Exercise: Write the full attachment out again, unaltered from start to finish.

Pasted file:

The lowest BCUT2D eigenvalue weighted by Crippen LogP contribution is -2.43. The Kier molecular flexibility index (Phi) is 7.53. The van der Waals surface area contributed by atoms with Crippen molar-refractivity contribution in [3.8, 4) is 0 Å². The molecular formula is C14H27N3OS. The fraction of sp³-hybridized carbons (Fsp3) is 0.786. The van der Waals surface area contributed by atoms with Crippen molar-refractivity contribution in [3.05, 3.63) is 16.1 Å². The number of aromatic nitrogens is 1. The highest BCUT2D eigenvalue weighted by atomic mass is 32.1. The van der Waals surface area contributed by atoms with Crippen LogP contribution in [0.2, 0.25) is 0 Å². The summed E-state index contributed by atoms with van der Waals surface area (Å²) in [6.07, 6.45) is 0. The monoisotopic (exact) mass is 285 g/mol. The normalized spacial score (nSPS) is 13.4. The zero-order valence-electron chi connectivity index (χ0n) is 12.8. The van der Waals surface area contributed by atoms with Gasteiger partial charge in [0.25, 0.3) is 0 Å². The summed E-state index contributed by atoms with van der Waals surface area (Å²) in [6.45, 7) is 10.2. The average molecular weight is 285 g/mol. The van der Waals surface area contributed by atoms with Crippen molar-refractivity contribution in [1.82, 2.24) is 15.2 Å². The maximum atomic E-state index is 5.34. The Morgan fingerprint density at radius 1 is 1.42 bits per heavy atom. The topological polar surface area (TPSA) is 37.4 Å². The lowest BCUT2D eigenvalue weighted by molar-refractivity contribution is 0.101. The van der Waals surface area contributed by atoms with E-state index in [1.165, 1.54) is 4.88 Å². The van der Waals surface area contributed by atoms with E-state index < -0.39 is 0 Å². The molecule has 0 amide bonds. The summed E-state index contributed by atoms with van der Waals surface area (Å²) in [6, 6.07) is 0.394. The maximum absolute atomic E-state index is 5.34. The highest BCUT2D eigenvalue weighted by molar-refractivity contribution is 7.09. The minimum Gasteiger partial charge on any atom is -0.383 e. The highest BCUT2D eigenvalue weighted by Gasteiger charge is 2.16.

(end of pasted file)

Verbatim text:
The lowest BCUT2D eigenvalue weighted by Crippen LogP contribution is -2.43. The Kier molecular flexibility index (Phi) is 7.53. The van der Waals surface area contributed by atoms with Crippen molar-refractivity contribution in [3.8, 4) is 0 Å². The molecular formula is C14H27N3OS. The fraction of sp³-hybridized carbons (Fsp3) is 0.786. The van der Waals surface area contributed by atoms with Crippen molar-refractivity contribution in [3.05, 3.63) is 16.1 Å². The number of aromatic nitrogens is 1. The highest BCUT2D eigenvalue weighted by atomic mass is 32.1. The van der Waals surface area contributed by atoms with Crippen LogP contribution in [0.2, 0.25) is 0 Å². The summed E-state index contributed by atoms with van der Waals surface area (Å²) in [6.07, 6.45) is 0. The monoisotopic (exact) mass is 285 g/mol. The normalized spacial score (nSPS) is 13.4. The zero-order valence-electron chi connectivity index (χ0n) is 12.8. The van der Waals surface area contributed by atoms with Gasteiger partial charge in [0.25, 0.3) is 0 Å². The summed E-state index contributed by atoms with van der Waals surface area (Å²) in [6.45, 7) is 10.2. The average molecular weight is 285 g/mol. The van der Waals surface area contributed by atoms with Crippen molar-refractivity contribution in [1.82, 2.24) is 15.2 Å². The maximum atomic E-state index is 5.34. The Morgan fingerprint density at radius 1 is 1.42 bits per heavy atom. The topological polar surface area (TPSA) is 37.4 Å². The lowest BCUT2D eigenvalue weighted by molar-refractivity contribution is 0.101. The van der Waals surface area contributed by atoms with E-state index in [1.165, 1.54) is 4.88 Å². The van der Waals surface area contributed by atoms with E-state index < -0.39 is 0 Å². The molecule has 0 amide bonds. The summed E-state index contributed by atoms with van der Waals surface area (Å²) in [6, 6.07) is 0.394. The maximum absolute atomic E-state index is 5.34. The highest BCUT2D eigenvalue weighted by molar-refractivity contribution is 7.09. The minimum Gasteiger partial charge on any atom is -0.383 e. The highest BCUT2D eigenvalue weighted by Gasteiger charge is 2.16.